Best & worst education journalism for February 2018

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The month’s best — and worst — mainstream news coverage of education.

Let’s take a breath and look back at a very busy February before we get fully immersed in whatever March will bring.

In the month that just ended, education journalists once again found themselves covering school gun violence this past month, which was dominated by coverage of the Valentine’s Day shooting and aftermath at Marjory Douglas High School in Parkland, Florida. But there was no shortage of impressive reporting on other topics. As per usual, there were also some gaffes, the worst of which were entirely avoidable.



In the seconds and minutes after a school shooting like that in Parkland, Florida, reporters had to do their job quickly, accurately, while capturing the fear, pain, and loss of the event. In The New York Times’ Audra Burch and Patricia Mazzei detailed how the day began and quickly turned into students hiding in the closet, texting their parents “If I don’t make it, I love you.” In the Miami Herald, Kyra Gurney told the harrowing story of one teacher’s quick action to save his students. The Washington Post gave a detailed overview of the day’s events, put the shooting in context on a national scale, and unearthed information on the shooter. Those are just two examples of strong work under difficult circumstances.

In the two weeks since the shooting, the coverage challenges have been just as substantial. Two notable examples of strong work: Reporter Emily Witt captured the grief and the student’s awareness of what they’re up against in demanding and believing in “Never Again” in an incredibly moving piece in the New Yorker. Julie Turkewitz covered the aftermath for the New York Times, writing about students’ optimism fading after talking to Florida lawmakers, the police response, and how teachers are facing the reality that they may have to take a bullet for their kids.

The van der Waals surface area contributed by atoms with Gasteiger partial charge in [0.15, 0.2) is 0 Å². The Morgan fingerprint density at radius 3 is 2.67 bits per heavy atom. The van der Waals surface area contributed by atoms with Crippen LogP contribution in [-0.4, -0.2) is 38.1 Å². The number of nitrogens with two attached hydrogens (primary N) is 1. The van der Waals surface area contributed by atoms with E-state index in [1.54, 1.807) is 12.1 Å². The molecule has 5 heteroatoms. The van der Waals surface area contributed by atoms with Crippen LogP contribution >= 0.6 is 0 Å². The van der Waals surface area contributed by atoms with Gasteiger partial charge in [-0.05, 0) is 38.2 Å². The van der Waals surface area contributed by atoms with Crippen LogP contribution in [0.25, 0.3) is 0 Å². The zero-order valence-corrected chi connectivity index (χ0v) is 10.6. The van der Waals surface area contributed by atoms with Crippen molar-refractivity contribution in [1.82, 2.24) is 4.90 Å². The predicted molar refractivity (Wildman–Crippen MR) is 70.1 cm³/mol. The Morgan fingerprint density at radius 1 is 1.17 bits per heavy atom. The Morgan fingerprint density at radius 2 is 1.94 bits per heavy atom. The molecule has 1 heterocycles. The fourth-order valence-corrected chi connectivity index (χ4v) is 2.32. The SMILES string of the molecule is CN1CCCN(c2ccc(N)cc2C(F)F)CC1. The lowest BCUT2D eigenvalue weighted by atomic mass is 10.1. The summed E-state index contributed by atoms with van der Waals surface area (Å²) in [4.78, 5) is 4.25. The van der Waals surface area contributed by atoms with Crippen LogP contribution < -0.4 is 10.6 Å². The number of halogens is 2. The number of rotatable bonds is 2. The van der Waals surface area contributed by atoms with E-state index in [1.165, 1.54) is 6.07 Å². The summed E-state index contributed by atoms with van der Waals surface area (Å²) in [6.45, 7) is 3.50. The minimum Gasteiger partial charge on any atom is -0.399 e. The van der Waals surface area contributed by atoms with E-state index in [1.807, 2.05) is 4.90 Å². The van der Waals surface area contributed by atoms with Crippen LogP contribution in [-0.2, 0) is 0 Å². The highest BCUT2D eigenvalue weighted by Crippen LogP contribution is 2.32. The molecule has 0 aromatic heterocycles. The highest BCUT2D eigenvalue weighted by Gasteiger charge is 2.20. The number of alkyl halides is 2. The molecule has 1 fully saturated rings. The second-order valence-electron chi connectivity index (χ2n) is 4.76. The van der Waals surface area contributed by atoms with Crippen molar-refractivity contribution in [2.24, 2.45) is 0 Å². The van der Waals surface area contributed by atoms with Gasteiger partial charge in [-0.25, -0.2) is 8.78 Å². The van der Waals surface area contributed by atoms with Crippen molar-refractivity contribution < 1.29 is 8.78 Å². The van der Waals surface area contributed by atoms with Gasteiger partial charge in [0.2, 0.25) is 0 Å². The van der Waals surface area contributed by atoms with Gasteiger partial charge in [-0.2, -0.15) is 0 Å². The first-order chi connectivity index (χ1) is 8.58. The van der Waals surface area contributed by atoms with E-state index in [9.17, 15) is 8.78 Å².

Not all the best reporting was on the shooting in Parkland. Anna Gorman and Carmen Heredia Rodriguez of Kaiser Health News took a look at how cutting Medicaid, as Republicans in Congress vow to do, would affect schools that receive $4 billion a year from the federal health program. And Chalkbeat took a look at how one school’s efforts to integrate its student body backfired when it put them above the level to receive Title 1 funding and left the school with a massive budget hole.

The Chicago Sun-Times reported that a district watchdog found a widespread pattern of unfair elementary admissions [See also WTTW and the Chicago Tribune]. The Washington Post and WAMU local public radio reported both that DC public schools head Antwan Wilson had gotten a VIP placement for his daughter and that there were serious problems with fraudulent enrollment at one of the district’s top schools.


Politico was the first to report on Families for Schools CEO Jeremiah Kittredge’s termination. But Kittredge wasn’t the only charter advocate to fall. The Houston Chronicle and NYT (among others) reported that KIPP co-founder Mike Feinberg had been fired due to misconduct claims against him. Who will be next? I feel sure there will be others.